The 1662 Prayer Book has, at the end of the Communion liturgy, a handful of collects, and a rubric or two, for that very situation.  I’m not aware what, if any, subsequent Prayer Books contained similar instructions for that situation.

Now that Anglicans almost the world over are accustomed to weekly Communion, this “need” for Antecommunion is no longer common.  If your parish priest is unexpectedly sick on a Sunday morning, then a Deacon or Lay Minister could lead an Antecommunion service instead, since it’s almost identical to the regular Communion service.  This leads us to two possible scenarios in which the Antecommunion service may still be relevant for our needs and interests:

  1. A group of people, lacking a priest, want to participate in the eucharistic liturgy as much as they’re able.
  2. A priest, lacking a congregation, wants to participate in the eucharistic liturgy as much as he’s able.

The former situation is rare – normally when people want to worship together they should be saying the Daily Office.  Antecommunion should always and only be an addition to the Office, not a substitute.

The latter situation is perhaps more common, especially among those clergymen with high church sensibilities.  Roman priests, for example, were (if not still are) bound to celebrate Mass daily, much like how Anglican priests were (if not still are) bound to say the Office daily.  If you’re a priest and you feel like you “ought to be” celebrating Holy Communion daily, or at least ought to be celebrating it more frequently than just Sunday mornings, then Antecommunion is the compromise.  It is extremely rare to find, among Anglicans, anyone who approves of a priest saying Mass entirely alone – Prayer Book tradition requires at least two other people gathered with the celebrant, so only the most Romanized clergymen would ever opt for a ‘private’ mass.  So if you are alone, Antecommunion is the closest you can get to the devotion of the so-called private mass.

How does the service of Antecommunion work?

The whole point of this liturgy is that it’s a stand-in for the full Communion service, so it’s essentially identical from the start until the Confession.  After that, you say the Lord’s Prayer, and a few additional prayers, and then you’re done.  For a bookmark-style guide using the 2019 Prayer Book, download this Antecommunion leaflet.  Plus, if you want, you can check out this walk-through video.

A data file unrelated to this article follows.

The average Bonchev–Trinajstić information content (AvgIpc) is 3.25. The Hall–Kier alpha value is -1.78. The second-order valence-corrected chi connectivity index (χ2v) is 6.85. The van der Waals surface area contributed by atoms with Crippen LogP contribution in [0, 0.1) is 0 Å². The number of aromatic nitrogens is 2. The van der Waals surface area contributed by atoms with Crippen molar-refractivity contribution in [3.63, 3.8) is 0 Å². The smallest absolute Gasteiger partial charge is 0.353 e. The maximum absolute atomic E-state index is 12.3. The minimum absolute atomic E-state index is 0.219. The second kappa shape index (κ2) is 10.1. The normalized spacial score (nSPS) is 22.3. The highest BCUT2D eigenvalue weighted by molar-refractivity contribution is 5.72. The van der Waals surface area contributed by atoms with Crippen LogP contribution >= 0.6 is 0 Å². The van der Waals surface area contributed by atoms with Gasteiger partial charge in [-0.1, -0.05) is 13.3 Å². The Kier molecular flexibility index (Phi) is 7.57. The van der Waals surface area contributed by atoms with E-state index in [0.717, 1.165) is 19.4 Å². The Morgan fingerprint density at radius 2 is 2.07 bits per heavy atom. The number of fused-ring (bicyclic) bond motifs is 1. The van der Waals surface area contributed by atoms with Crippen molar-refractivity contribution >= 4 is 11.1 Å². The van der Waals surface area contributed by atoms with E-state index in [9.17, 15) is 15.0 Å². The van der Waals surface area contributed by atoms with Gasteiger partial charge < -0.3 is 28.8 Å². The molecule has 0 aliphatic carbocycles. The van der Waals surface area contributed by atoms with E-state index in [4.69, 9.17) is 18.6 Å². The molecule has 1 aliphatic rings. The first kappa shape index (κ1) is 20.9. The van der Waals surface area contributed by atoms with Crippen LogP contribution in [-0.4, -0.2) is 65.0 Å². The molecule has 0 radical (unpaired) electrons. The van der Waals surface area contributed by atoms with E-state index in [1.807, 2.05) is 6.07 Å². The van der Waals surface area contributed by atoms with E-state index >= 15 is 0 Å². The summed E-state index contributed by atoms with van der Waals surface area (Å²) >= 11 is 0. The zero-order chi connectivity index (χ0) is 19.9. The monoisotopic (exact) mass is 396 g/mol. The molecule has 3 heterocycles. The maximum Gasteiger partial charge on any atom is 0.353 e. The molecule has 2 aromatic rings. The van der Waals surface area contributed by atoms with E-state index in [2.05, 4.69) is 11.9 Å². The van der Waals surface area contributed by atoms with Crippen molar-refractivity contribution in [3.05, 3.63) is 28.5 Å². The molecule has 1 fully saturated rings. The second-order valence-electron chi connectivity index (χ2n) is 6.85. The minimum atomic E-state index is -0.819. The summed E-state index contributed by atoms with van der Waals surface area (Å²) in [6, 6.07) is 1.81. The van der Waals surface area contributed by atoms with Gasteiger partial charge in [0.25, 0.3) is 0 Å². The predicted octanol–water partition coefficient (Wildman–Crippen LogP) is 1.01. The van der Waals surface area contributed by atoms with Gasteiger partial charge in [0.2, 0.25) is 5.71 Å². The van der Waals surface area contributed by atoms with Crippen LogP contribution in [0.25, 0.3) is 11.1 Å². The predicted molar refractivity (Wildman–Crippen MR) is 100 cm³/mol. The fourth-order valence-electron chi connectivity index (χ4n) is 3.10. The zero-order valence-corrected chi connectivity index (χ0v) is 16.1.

As a bonus, I even provided a quick summary of how to do this with the 1928 Prayer Book, since I know some of you are users of that book, rather than the 2019.

I don’t like this hymn

One of the big challenges of praying, reading the Bible, and worshiping alone is the tendency towards doing what we like and skipping what we don’t.  Left to my own devices, I’d probably just chant psalms and read the Old Testament, Ecclesiastical Books, and sometimes also the Gospels and Revelation.  Maybe the Canticles and the Lord’s Prayer and a collect or two would survive.  But the liturgical tradition, particularly the Prayer Book tradition, keeps steering me (and all who heed it) on a healthier track for more wholesome worship that keeps the individual and the congregation rightly balanced.

It is along those lines that I’ve been developing the Saint Aelfric Customary the way I have: taking on trust that the Prayer Book is a reliable book, we’re seeking to explore its options, with classical Anglican tradition in mind, and build a Customary – a style and plan of execution of liturgy – that makes full and proper use of the options at hand.

The hymnal has received similar treatment, and you can read about the Hymnal-in-a-Year recommendation here.  As I’ve observed before, the 2017 hymnal put out by the Reformed Episcopal Church is an excellent blend of old and new; I was glad to see a few contemporary songs – the cream of the crop – make it into its pages.  That said, there are still some tunes in this book that I’m not really that crazy about.  When it comes to music, my passion is mostly in the British folk tradition, and my training is primarily renaissance, baroque, and classical.  When it comes to Christian singing, this leaves a couple massive gap in my experience: African-American spirituals or gospel songs, and the American revivalist hymn style that came under its influence.

Enter Marie Ferguson’s Joys are flowing like a river, to a tune written by W. Marshall, both in 1897, “BLESSED QUIETNESS”.  This is one of the hymns in the 2017 hymnal appointed for today, Tuesday in the week of Proper 14.  The arrangement in our hymnal is not quite the same as what I’m finding on YouTube, but you can get the idea.  It’s just one of those awful schmalty tunes with to many flats in the key signature, with lyrics just dripping with sentimentality.  As my congregation’s music minister I will never appoint this hymn to be sung because I can’t play that style properly, and as my congregation’s priest I will never appoint this hymn because we do so little music as it is that I want to make sure that no song is wasted.  But today I’m trying to sing it on my own, because it’s in the hymnal, and some people who are more knowledgeable and experienced than I am decided it’s worth being one of 639.